Germination itself is a crucial aspect of cannabis cultivation. The seed germination process is the foundation of every marijuana plant, and steps can be taken to boost successful popping. For example, some cultivators improve germination attempts by soaking seeds in 1% hydrogen peroxide or a compost tea for 12 hours beforehand to kill any dangerous pests.
Monitor your soil every day and keep it moist. Within four to seven days, you should see tiny stems sprouting from the soil.
Preparing to germinate cannabis seeds
Soil is an easy, more natural method with which to germinate your cannabis seeds. The soil protects the fragile roots from any interference, and soil is, after all, where a cannabis plant would grow in the wild.
The environment in which seeds germinate also plays a role in the outcome. While there are several different germination methods, each requires proper moisture, minimal handling, and warm springtime temperatures between 68-72 degrees Fahrenheit.
It’s essential to acquire high-quality cannabis seeds for germination, as these will go on to become high-quality cannabis plants. Seeds that are fresh-feeling or too green indicate that they haven’t reached full maturity, while pale-green, white, or very dark cannabis seeds may have trouble sprouting. However, it’s tricky to know the outcome of a popped seed, so trying may be worthwhile. If you’re not ready to pop your seeds yet, store them in a dark, cool place until it’s time for germination.
In commercial cannabis production, generally, growers will plant many seeds of one strain and choose the best plant. They will then take clones from that individual plant, which allows for consistent genetics for mass production.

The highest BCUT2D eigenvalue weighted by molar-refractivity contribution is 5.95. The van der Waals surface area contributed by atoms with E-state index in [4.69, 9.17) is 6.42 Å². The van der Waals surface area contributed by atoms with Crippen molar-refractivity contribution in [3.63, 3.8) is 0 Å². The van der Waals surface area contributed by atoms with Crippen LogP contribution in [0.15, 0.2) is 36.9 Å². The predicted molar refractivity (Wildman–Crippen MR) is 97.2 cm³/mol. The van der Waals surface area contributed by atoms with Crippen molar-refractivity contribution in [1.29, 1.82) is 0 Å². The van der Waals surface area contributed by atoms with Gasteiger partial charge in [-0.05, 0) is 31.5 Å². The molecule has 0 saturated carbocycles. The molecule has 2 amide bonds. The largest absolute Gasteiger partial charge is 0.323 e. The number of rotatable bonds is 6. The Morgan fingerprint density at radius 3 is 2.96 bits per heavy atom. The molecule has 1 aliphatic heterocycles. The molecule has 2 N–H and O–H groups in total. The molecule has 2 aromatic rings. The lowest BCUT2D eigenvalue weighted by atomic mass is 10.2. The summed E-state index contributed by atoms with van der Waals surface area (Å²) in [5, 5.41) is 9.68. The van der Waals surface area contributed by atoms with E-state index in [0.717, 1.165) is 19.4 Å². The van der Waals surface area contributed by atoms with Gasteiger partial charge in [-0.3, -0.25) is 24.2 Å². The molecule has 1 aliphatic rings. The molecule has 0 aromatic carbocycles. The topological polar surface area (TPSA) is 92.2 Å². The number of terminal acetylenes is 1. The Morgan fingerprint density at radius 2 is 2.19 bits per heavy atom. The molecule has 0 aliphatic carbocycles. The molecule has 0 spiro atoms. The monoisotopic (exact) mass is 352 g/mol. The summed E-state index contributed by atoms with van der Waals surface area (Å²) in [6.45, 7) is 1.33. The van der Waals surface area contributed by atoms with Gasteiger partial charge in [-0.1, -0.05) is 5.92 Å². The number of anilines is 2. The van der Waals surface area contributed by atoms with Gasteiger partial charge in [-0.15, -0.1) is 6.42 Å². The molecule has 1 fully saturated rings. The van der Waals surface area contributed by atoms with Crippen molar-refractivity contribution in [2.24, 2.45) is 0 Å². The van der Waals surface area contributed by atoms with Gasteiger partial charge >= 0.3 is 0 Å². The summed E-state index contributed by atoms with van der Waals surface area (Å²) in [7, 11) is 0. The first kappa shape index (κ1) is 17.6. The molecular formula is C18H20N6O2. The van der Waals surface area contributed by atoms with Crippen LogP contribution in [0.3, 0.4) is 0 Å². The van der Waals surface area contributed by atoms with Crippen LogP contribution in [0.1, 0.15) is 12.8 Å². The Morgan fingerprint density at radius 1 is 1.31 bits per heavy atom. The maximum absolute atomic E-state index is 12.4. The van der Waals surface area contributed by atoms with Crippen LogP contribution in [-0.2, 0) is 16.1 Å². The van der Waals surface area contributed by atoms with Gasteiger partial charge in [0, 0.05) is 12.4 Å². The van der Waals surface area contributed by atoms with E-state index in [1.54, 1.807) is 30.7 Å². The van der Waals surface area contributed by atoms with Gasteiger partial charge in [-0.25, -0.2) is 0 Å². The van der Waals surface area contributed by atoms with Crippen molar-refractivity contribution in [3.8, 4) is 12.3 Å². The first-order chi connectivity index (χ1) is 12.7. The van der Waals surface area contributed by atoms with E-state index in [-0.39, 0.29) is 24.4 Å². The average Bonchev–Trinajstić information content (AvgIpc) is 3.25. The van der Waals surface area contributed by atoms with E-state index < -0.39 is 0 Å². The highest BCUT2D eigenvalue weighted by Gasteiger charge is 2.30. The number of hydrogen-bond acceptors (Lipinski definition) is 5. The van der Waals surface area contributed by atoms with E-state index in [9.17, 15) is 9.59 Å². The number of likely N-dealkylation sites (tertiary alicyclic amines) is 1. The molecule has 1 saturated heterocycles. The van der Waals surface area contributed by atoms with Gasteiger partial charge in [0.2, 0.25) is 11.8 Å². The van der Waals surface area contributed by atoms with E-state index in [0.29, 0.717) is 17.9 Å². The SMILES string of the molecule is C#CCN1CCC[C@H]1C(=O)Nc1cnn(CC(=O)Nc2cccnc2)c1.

Autoflowers can be started in early spring and will flower during the longest days of summer, taking advantage of high quality light to get bigger yields. Or, if you get a late start in the growing season, you can start autoflowers in May or June and harvest in the fall.
Cannabis seeds vs. clones
Once you see the taproot, it’s time to transfer your germinated seed into its growing medium, such as soil.
It’s important to keep the delicate seed sterile, so don’t touch the seed or taproot as it begins to split.
Aside from producing cannabis through seeds, or sexual reproduction, you can also reproduce the plant through cloning, or asexual reproduction. A clone is a cutting that is genetically identical to the plant it was taken from—that plant is known as the “mother.”
This article explains how to correctly germinate your cannabis seeds, covering everything from optimum temperatures, to potting your seedlings and transferring them outdoors (or inside under lights).
Lastly, cover everything with the second plate, upside down, to form a ‘clam-shell’ shape – this will create the dark, moist environment necessary for germination.
Step 1. The setup – How to germinate cannabis seeds
When the first few millimetres of root have emerged from a germinated seed, each one should then be carefully transferred to a small container of growing medium (soil, coco-fibre or rockwool).
Within a few days some or all of the seeds should open and put out a root. It is common for cannabis seeds to open within 72 hours of being put in the germination medium. Less commonly, some seeds may need up to 10 days or even two weeks to open and put out a root.
Line the bottom of the first plate with a few layers of wet tissue and drain any excess water from the plate.